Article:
Nowadays everyone in business wants to be considered environmentally “friendly” or “green.” The retail dry cleaning industry is no exception. In fact, given the ecological concern over perc, actual or perceived, the retail dry cleaning trade has been at the forefront of the green movement. However, there is another aspect of an environmentally friendly operation that most cleaners do not recognize, namely, that reducing consumption reduces costs.
The primary reason the trade participates in environmental conservation is because it is part of being a good corporate citizen. Hence, most retail cleaners are only remotely aware of the potentially positive economic impact “going green” may have, independent of its positive public relations impact. The purpose of this article is to explore that aspect as well as provide a simple method of prioritizing potentially available “environmentally friendly” or “going green” activities.
At the outset, it is necessary to first define the term “going green.” To “go green” means to reduce, either directly or indirectly, the amount of energy and other environmental resources consumed. An important aspect of this reduction effort is often described as reducing the “carbon footprint.” The term “carbon footprint” refers to the amount of carbon dioxide (CO2) we emit individually in any given period.
CO2 is produced from many sources and is one of the primary gases responsible for global warming. In fact, it is a major component of what we exhale every time we exhale! It is produced in much greater quantities by burning, coal, oil, or gas to propel a car or truck, produce electricity, or produce heat and hot water. It is an integral, albeit often overlooked, part of our everyday lives. The mitigation of carbon footprints through solar, wind energy, or less fuel usage by utilizing more efficient fuel combustion or better insulation is one way of reducing a carbon footprint and is often known as carbon offsetting.
One can “go green” indirectly and directly. It can be done indirectly by purchasing recycled products and recycling in general. The less new materials used, the less energy required to produce them and the less carbon-based fuel consumed. It is done directly, by consuming less water and employing more efficient energy consumption devices.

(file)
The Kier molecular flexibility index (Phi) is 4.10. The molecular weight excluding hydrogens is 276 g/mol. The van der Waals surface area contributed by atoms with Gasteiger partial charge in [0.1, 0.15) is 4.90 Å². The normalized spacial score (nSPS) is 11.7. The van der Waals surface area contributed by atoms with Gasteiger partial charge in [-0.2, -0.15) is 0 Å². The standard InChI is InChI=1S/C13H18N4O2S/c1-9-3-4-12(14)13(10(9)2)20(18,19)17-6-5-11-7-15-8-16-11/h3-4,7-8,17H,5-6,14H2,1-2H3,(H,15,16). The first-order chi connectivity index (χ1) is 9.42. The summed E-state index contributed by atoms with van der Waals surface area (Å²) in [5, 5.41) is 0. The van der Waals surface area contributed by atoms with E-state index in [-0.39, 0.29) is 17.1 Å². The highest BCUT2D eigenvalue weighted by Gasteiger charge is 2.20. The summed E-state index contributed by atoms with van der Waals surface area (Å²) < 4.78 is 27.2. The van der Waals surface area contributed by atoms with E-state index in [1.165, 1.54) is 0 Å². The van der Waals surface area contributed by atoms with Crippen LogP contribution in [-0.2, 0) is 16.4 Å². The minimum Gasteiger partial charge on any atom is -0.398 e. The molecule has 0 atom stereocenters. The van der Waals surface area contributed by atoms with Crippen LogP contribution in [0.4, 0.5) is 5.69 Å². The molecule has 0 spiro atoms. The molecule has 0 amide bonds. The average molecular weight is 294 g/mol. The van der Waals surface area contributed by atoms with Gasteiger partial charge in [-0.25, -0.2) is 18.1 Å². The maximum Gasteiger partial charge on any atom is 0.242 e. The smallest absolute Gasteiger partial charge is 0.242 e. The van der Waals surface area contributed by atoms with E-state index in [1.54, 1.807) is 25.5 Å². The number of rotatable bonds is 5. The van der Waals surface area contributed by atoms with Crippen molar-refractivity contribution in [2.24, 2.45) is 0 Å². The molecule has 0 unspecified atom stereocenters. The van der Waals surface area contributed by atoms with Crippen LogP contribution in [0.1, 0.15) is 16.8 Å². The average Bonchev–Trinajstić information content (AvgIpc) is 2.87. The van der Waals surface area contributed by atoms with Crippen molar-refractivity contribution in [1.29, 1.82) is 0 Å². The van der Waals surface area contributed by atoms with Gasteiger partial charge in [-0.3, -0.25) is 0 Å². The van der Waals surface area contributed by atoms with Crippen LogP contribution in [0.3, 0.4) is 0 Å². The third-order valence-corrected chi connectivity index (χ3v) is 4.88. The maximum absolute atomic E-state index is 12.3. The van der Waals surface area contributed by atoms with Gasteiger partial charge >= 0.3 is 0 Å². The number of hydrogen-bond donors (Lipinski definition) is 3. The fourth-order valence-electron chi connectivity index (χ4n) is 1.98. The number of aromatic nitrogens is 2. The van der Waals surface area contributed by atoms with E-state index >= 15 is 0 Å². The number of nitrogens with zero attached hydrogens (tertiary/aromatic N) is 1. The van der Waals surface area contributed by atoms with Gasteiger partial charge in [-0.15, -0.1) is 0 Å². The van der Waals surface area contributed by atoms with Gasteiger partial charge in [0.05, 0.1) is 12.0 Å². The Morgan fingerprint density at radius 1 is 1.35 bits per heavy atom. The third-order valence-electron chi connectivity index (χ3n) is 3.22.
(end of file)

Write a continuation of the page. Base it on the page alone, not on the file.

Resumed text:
As an individual consumer, whether by lowering your thermostat or unplugging seldom-used appliances, chances are you have already scaled scale back on energy use. You are probably also one of the many consumers who have Energy Star-qualifying products. Last year, one in three people reported using the label as part of a purchase decision. According to the Department of Energy, if you bought an Energy Star-qualified commercial dishwasher, you saved an estimated $200 per year. Those who took home an Energy Star refrigerator can look forward to a 15% less expensive monthly electricity bill. Isn’t it high time you evaluate whether or not, as a business, you should be doing this as well?
The Profit Aspect
Of Going Green
Profit equals total income less total cost. Hence, there are two basic ways to increase profits. First, is to increase prices and the second is to reduce costs.
This latter aspect is where “Green meet$ Green.” Obviously, the more efficient a gas or oil burner, the better insulated a building and the less water used, all relate to lower utility bills. The lower the bills, the lower the costs and the higher profits become.
First, there are no-cost steps one may take immediately to reduce resource consumption. Purchasing new lavatory facilities solely to reduce water consumption may not be a cost-effective step. However, simply putting a brick in the toilet tank to reduce annual water usage is an easy, highly effective, and uncomplicated step that can result in a significantly lower water bills. Similarly, posting a “don’t forget to turn off the lights” sticker conspicuously above light switches can also have a significant impact at virtually no effort or expense. Some of you probably remember that during the Carter Administration we were inundated with public service announcements to turn down our thermostats during the winter, to wear a sweater and to turn off the lights. Today, we have to constantly remind our kids to do just that.